The following factors should be considered before deciding which Office to use for the purposes of supplementary international search (details of which can be found in the corresponding part of Annex SISA of the PCT Applicant’s Guide):

  • the scope of documentation that can be searched at a particular Office;
  • the amount of the supplementary search fee charged by the SISA – each ISA sets its own fees and these may vary, depending on the scope of the supplementary search that it will carry out;
  • the language accepted for supplementary international search (although please note that all SISAs are prepared to carry out a supplementary international search on an international application in English); and
  • whether the SISA is prepared to carry out a supplementary search on the subject matter of your international application.

As an example, you could choose the European Patent Office (EPO), which will provide you with a search of the PCT minimum documentation as well as the documents held in its search collection.  It will accept international applications in English, French or German, and currently charges 1,912 Swiss francs for such a search, and there is also a supplementary search handling fee (payable for the benefit of the IB) of 200 Swiss francs (this is the same amount for all SISAs).

Although diversifying the searches in the international phase to maximize the prior art coverage might add to the costs that you will incur in the international phase, it should provide you with more complete and extensive search results, and guide you even better in your future decisions.  Note also that certain designated Offices offer fee reductions in the national phase for international applications for which an international search report or supplementary international search report has been established by certain Offices (further information is available in the corresponding National Chapter (Summary) of the PCT Applicant’s Guide).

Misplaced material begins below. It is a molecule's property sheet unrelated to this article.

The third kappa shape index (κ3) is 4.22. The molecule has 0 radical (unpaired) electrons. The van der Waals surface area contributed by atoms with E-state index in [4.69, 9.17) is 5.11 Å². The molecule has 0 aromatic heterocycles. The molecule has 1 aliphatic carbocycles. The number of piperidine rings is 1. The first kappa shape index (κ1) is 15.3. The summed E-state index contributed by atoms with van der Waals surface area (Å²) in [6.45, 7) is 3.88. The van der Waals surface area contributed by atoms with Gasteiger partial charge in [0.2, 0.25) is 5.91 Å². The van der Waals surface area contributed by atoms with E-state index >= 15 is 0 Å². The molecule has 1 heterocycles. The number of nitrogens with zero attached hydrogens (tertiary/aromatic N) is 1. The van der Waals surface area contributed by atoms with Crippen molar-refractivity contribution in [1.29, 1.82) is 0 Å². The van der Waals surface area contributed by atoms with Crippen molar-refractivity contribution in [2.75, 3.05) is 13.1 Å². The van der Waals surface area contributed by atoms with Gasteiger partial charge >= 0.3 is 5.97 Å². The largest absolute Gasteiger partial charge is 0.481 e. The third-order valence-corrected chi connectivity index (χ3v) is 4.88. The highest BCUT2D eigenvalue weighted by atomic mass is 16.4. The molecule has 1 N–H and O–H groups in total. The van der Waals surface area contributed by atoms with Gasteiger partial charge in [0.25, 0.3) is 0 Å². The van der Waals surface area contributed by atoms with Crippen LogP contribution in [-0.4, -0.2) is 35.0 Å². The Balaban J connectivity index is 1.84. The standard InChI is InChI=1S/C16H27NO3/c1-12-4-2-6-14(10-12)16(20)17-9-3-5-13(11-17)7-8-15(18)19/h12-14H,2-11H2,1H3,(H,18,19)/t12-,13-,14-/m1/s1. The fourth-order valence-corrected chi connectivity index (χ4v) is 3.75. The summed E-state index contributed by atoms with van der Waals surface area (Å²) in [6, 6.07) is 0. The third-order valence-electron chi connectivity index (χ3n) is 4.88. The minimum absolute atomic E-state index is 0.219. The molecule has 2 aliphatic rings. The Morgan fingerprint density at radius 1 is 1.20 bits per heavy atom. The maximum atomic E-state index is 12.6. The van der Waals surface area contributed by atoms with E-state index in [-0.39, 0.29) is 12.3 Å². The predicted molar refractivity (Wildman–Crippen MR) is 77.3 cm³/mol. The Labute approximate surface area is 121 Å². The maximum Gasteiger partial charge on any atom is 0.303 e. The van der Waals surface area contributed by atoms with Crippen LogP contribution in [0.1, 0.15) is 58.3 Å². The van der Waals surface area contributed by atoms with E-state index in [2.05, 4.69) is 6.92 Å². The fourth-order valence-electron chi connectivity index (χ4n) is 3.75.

1. If an applicant decides to file the international application with the International Bureau as receiving Office (RO/IB), the competent ISA(s) is (or are) the same as would have been competent if the international application had been filed with the national Office of, or acting for, a Contracting State of which the applicant (or applicants) is a resident or national (PCT Rule 35.3).  Note that there may be a wider choice of ISAs when filing with RO/IB if there are two or more applicants from different PCT Contracting States.
  2. Please refer to the statement dated 22 March 2022 on the USPTO website (https://www.uspto.gov/about-us/news-updates/uspto-statement-engagement-russia-and-eurasian-patent-organization).
  3. Please refer to the statement dated 22 March 2022 on the USPTO website (https://www.uspto.gov/about-us/news-updates/uspto-statement-engagement-russia-and-eurasian-patent-organization).